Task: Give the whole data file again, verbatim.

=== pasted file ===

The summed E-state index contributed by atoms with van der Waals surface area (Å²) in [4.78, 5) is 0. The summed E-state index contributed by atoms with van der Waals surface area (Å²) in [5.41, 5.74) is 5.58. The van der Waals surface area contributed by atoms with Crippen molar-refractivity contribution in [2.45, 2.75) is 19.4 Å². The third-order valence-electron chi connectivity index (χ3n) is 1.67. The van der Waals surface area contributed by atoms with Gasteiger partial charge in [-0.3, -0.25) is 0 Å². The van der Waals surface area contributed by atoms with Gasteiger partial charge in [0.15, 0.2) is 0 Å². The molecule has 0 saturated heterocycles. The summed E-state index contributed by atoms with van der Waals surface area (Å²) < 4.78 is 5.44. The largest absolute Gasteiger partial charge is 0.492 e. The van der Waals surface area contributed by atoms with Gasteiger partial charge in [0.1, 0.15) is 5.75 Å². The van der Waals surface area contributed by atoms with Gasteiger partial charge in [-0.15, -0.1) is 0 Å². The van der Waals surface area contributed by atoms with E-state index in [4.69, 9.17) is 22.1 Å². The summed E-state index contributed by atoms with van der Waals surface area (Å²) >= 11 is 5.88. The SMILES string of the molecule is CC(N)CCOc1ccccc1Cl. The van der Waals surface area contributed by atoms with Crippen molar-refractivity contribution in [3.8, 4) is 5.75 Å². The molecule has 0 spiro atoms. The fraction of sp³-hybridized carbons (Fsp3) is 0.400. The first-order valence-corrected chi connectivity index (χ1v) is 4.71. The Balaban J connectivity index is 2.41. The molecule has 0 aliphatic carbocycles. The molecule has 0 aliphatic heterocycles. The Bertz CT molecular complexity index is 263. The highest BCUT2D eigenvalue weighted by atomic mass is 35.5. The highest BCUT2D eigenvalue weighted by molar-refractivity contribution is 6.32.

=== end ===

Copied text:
The summed E-state index contributed by atoms with van der Waals surface area (Å²) in [4.78, 5) is 0. The summed E-state index contributed by atoms with van der Waals surface area (Å²) in [5.41, 5.74) is 5.58. The van der Waals surface area contributed by atoms with Crippen molar-refractivity contribution in [2.45, 2.75) is 19.4 Å². The third-order valence-electron chi connectivity index (χ3n) is 1.67. The van der Waals surface area contributed by atoms with Gasteiger partial charge in [-0.3, -0.25) is 0 Å². The van der Waals surface area contributed by atoms with Gasteiger partial charge in [0.15, 0.2) is 0 Å². The molecule has 0 saturated heterocycles. The summed E-state index contributed by atoms with van der Waals surface area (Å²) < 4.78 is 5.44. The largest absolute Gasteiger partial charge is 0.492 e. The van der Waals surface area contributed by atoms with Gasteiger partial charge in [0.1, 0.15) is 5.75 Å². The van der Waals surface area contributed by atoms with Gasteiger partial charge in [-0.15, -0.1) is 0 Å². The van der Waals surface area contributed by atoms with E-state index in [4.69, 9.17) is 22.1 Å². The summed E-state index contributed by atoms with van der Waals surface area (Å²) >= 11 is 5.88. The SMILES string of the molecule is CC(N)CCOc1ccccc1Cl. The van der Waals surface area contributed by atoms with Crippen molar-refractivity contribution in [3.8, 4) is 5.75 Å². The molecule has 0 spiro atoms. The fraction of sp³-hybridized carbons (Fsp3) is 0.400. The first-order valence-corrected chi connectivity index (χ1v) is 4.71. The Balaban J connectivity index is 2.41. The molecule has 0 aliphatic carbocycles. The molecule has 0 aliphatic heterocycles. The Bertz CT molecular complexity index is 263. The highest BCUT2D eigenvalue weighted by atomic mass is 35.5. The highest BCUT2D eigenvalue weighted by molar-refractivity contribution is 6.32.